One of the hardest parts about giving up six main food groups and items for baby A (she has protein digestion issues so I’m not eating dairy, wheat, eggs, fish, soy or peanuts) is finding quick, easy weeknight meals. Through a lot of trial and error, J and I have learned that some meals that look easy aren’t and some that look time-consuming are actually simple. This is a simple one. We’d put off making Lamb Tagine with Potatoes and Chickpeas from Williams Sonoma because it looked complicated. We were throughly surprised to learn it was easy and perfect for a busy weeknight.
Lamb Tagine with Potatoes and Chickpeas
- 3 teaspoons cumin seeds we used ground
- 3 teaspoons coriander seeds we used ground
- 3/4 teaspoons peppercorns we used ground black pepper
- 1 1/2 teaspoons sweet paprika we used Hungarian
- 1 teaspoons ground ginger
- 2 teaspoons salt plus more, to taste (we used Kosher)
- 2 Tablespoons extra-virgin olive oil
- 2 1/2 lb. boneless leg of lamb cut into 1-inch cubes (we just used stew lamb, which was perfectly sized)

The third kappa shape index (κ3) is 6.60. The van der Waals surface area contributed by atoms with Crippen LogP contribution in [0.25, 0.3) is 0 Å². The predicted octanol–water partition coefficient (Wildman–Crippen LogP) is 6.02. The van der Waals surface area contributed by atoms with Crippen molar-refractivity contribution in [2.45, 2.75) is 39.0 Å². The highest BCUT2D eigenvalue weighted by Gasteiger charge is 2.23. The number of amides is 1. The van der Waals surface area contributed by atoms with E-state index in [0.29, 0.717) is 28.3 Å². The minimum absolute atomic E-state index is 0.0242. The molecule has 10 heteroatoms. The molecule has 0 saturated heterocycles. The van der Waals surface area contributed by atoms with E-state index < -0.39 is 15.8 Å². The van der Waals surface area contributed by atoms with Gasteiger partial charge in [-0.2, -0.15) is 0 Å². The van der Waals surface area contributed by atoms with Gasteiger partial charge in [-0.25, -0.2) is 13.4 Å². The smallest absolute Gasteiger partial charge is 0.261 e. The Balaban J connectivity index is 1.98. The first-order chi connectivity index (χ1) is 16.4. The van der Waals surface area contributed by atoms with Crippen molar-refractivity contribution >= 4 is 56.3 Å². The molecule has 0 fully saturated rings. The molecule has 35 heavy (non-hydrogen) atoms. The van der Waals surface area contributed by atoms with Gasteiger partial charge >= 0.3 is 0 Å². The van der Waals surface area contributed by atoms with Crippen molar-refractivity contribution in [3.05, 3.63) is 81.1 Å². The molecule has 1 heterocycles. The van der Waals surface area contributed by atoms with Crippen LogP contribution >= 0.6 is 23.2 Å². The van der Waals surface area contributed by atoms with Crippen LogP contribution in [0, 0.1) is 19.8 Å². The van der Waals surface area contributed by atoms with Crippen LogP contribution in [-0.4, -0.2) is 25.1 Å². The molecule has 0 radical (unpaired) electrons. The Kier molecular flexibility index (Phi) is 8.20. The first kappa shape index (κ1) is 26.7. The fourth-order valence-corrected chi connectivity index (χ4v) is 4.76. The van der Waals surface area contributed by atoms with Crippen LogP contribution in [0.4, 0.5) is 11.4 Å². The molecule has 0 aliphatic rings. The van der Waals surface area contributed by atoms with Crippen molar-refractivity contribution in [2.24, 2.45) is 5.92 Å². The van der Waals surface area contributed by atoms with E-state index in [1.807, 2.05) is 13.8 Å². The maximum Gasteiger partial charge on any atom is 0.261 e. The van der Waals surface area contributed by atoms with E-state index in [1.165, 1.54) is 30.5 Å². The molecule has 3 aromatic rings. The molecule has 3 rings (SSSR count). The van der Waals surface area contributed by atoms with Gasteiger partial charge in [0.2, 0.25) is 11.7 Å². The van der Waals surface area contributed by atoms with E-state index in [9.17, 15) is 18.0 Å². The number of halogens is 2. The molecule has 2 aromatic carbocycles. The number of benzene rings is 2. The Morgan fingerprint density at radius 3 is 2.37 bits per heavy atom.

- 1 yellow onion julienned
- 4 garlic cloves minced
- 1/4 cup water
- 1/2 pound lb. small Yukon Gold potatoes halved (we ended up using aand it was perfect!)
- 1/4 cup chopped fresh cilantro plus more for garnish
- 1 can chickpeas rinsed and drained, 15 oz.
- 1/4 cup fresh lemon juice
- Freshly ground pepper to taste
In a small fry pan over medium-low heat, toast the cumin and coriander seeds, stirring frequently, until fragrant, about 5 minutes.
Transfer to a spice grinder, add the peppercorns, paprika, ginger and the 2 tsp. salt and grind until well combined. Set aside. If using ground, skip the grinding step and just combine in a small bowl. Mix with a fork.
In a tagine over medium-high heat, warm 1 tablespoon of the olive oil until almost smoking. Working in batches, brown the lamb on all sides, 3 to 4 minutes total. Transfer to a plate. If you don't have a tagine, we used our most favorite pasta pot.